Close up of hands working in lab

Penn Admissions Blog

Discovering Science from High School to College
Anova | September 15, 2017

The first time I was genuinely enthralled by a scientific concept was when I was just about 5 years old. I used to frequent a museum as a child that allowed visitors to insert jellyfish genes into bacteria to make them glow. Most students interested in Biology will likely have performed this experiment and might see it as mundane, but I see that experience as one of the earliest impressions I had of the field.

As a high school student, we all want to explore our most favorite fields in depth. Especially of the students that come to Penn, most teens take many AP classes to know more about them. But what is uniquely invaluable to solidify one’s interests is the opportunity of interning. I was fortunate to have had both wet lab (think people pipetting in white coats) and dry lab (more of people making models on their computers) experiences.

And so when I was applying to colleges, I wanted to know how I could explore my scientific interests. One of the labs I worked at focused on Neuroscience, and evidently I particularly discussed those opportunities during my college visits. It was quite interesting to note at one rural Northeast school that the low population surrounding the college made gathering data for research much more challenging. Of course that was not a strictly deciding factor, as I was not even sure I wanted to become a brain expert of sorts. However, it did make me consider what certain schools might uniquely offer.

The great thing about Penn is it’s situated near major hospitals, translational medicine centers, and houses incredible basic science research labs as well all in walking distance. Moreover, some of the Biology courses I’ve taken so far emphasize experimental proof of molecular concepts instead of solely regurgitating information. One of my favorite classes so far BIOL 221, known as Molecular Biology and Genetics, discussed how we would approach discovering genetics concepts first hand as if such research was not already in our textbooks for instance. I also know in another biology class that a student went up to a guest speaker one day to learn more about her research and left the lecture with a lab position.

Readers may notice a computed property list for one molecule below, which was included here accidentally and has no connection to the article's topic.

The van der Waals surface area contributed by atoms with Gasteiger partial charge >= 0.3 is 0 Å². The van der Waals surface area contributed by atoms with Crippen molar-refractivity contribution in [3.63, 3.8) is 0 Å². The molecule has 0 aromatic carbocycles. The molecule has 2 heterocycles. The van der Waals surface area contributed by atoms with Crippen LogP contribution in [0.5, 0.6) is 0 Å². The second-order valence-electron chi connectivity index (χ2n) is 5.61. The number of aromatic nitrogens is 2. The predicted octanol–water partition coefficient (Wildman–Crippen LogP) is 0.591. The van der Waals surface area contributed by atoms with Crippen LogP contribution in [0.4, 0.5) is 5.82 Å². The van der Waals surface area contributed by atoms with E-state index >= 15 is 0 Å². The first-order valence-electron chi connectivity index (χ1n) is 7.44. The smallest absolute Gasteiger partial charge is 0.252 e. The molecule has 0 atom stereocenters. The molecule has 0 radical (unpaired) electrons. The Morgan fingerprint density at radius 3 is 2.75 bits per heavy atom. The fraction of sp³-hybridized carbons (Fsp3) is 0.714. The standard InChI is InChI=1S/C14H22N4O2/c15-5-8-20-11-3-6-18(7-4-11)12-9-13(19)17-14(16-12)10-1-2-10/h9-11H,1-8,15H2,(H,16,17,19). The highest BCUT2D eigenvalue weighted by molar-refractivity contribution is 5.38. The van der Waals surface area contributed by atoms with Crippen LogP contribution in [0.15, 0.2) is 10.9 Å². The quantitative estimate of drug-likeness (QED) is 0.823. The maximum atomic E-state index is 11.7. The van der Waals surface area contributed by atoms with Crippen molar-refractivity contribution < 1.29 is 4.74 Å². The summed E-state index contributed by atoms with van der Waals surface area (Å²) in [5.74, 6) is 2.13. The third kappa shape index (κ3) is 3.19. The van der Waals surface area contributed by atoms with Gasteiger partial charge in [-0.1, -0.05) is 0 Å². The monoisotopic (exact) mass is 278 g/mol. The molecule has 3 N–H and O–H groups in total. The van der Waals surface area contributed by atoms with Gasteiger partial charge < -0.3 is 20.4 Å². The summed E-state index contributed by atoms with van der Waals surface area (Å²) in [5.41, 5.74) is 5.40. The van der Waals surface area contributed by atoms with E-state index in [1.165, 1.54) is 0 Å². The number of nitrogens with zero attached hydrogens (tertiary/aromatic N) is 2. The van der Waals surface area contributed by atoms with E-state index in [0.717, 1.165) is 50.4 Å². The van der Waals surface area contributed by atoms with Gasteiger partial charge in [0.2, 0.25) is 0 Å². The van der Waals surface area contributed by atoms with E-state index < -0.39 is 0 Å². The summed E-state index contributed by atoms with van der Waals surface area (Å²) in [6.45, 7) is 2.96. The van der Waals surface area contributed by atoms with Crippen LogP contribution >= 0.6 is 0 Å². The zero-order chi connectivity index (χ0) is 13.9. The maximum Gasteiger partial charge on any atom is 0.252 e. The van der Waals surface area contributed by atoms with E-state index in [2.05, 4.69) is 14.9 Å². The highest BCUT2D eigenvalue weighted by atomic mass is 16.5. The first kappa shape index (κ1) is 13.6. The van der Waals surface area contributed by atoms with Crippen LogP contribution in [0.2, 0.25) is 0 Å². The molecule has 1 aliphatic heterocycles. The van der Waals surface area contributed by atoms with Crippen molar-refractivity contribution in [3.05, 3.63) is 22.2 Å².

Moreover, the fact that Penn is teeming with such opportunities rarely goes unnoticed. I came here wanting to delve deep into biology but found many new ways to explore. Unexpectedly, I became interested in the regulation of scientific discovery especially in the pharmaceutical world and conducted research on that for several months.

Ultimately, the science community at Penn embraces people looking for new opportunities. As a woman in science, I feel excited to delve deeper into my fields of interests here and can’t wait for what I will explore next.


About the author

I’m a California native from the Silicon Valley in the Life Sciences and Management dual-degree program between the College and Wharton. On campus, I’m involved in 180 Degrees Consulting, the Student Federal Credit Union, and the Penn Undergraduate Biotech Society. Additionally, I’m working with a professor in London on Health Economics Research. In my free time, I love exploring restaurants (ask me for my color-coded restaurant week spreadsheet), painting, traveling, and most of all taking a nap outside on College Green.

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